Darren Morgan grew up on a small farm in the Willamette Valley. He is the nursery manager at Shonnards Nursery in Corvallis, where he has worked for 33 years. He also teaches workshops and community education classes at the nursery, for organizations throughout western Oregon, and through Linn-Benton Community College.

This class is in-person and open to the public. OSU Extension Master Gardener Volunteers Susan Albright, Lisa Barnhart, and Tamara Newton Baker will lead this class explaining turf removal methods and options for what to plant in its place (e.g., ecolawn, drought tolerant plants, native plants). They will also discuss planning, soil prep, planting tips, and touch on irrigation options. Approved for one hour of MG education credit. Please visit the event webpage for more information. 

For more information, please go to the WCMGA website. The Washington County Master Gardener™ Association (WCMGA) sponsors a wide variety of gardening—related demonstrations, lectures, seminars and workshops in various Washington County Oregon locations. Most of our events are free and open to the public. The WCMGA is a 501c3 non-profit.

bird alliance logo
rufous hummingbird

Hummingbirds amaze and intrigue us. They are like tiny ambassadors with the power to usher people into a deeper interest in and appreciation for the natural world. Join us to hear from John Shewey, author of The Hummingbird Handbook, and learn more about hummingbirds, including how to attract them to your yard, and how to be a great hummingbird host.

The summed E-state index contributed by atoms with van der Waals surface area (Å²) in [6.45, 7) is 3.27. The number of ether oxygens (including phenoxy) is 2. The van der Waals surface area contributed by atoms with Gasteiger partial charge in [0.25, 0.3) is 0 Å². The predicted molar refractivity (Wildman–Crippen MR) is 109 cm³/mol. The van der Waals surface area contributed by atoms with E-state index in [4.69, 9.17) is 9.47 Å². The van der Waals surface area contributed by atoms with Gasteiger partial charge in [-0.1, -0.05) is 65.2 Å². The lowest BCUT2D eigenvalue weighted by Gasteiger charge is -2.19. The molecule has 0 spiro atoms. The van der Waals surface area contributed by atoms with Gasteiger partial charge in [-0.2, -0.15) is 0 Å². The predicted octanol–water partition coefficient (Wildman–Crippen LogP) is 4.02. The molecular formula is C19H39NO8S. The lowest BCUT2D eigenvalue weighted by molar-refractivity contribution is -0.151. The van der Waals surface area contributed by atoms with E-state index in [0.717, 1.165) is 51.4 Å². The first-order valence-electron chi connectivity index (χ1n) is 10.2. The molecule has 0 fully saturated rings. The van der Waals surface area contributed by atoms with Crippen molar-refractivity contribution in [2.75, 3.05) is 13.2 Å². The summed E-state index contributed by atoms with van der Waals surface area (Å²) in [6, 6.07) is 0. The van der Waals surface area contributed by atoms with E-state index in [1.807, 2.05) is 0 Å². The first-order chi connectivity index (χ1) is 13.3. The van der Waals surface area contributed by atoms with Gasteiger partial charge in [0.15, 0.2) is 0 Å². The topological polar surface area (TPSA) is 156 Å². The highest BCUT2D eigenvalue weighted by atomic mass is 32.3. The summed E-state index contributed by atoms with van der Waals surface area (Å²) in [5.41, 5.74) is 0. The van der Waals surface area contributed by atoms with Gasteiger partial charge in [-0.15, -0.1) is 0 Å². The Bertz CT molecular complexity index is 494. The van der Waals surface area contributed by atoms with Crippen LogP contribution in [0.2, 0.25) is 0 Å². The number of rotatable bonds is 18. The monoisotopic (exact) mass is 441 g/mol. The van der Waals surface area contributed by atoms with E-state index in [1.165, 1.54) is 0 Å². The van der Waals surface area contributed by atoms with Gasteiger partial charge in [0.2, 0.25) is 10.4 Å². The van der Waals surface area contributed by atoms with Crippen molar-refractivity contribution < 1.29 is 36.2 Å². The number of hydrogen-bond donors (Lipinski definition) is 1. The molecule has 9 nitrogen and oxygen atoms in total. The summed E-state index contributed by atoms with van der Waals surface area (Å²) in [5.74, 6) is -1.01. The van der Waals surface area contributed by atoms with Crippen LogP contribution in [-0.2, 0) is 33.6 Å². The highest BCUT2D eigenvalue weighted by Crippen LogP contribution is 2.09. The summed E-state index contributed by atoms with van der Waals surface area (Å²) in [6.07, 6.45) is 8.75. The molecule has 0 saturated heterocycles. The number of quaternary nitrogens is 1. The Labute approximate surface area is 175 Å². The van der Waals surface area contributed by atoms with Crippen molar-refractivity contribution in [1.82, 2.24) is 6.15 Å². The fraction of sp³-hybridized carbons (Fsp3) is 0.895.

photograph of heron with text reading "announcing our new name: we are the bird alliance of oregon"
New Name, Same Mission

A year ago, we announced our decision to drop the name Audubon and find a new name that better reflects our mission and values, one that would make this organization a more welcoming place for all people. Last month, we announced our new name: Bird Alliance of Oregon! We’re also excited to share that, in celebration of the new name, one generous donor will match every dollar you give up to $100,000! Donate today to double your gift!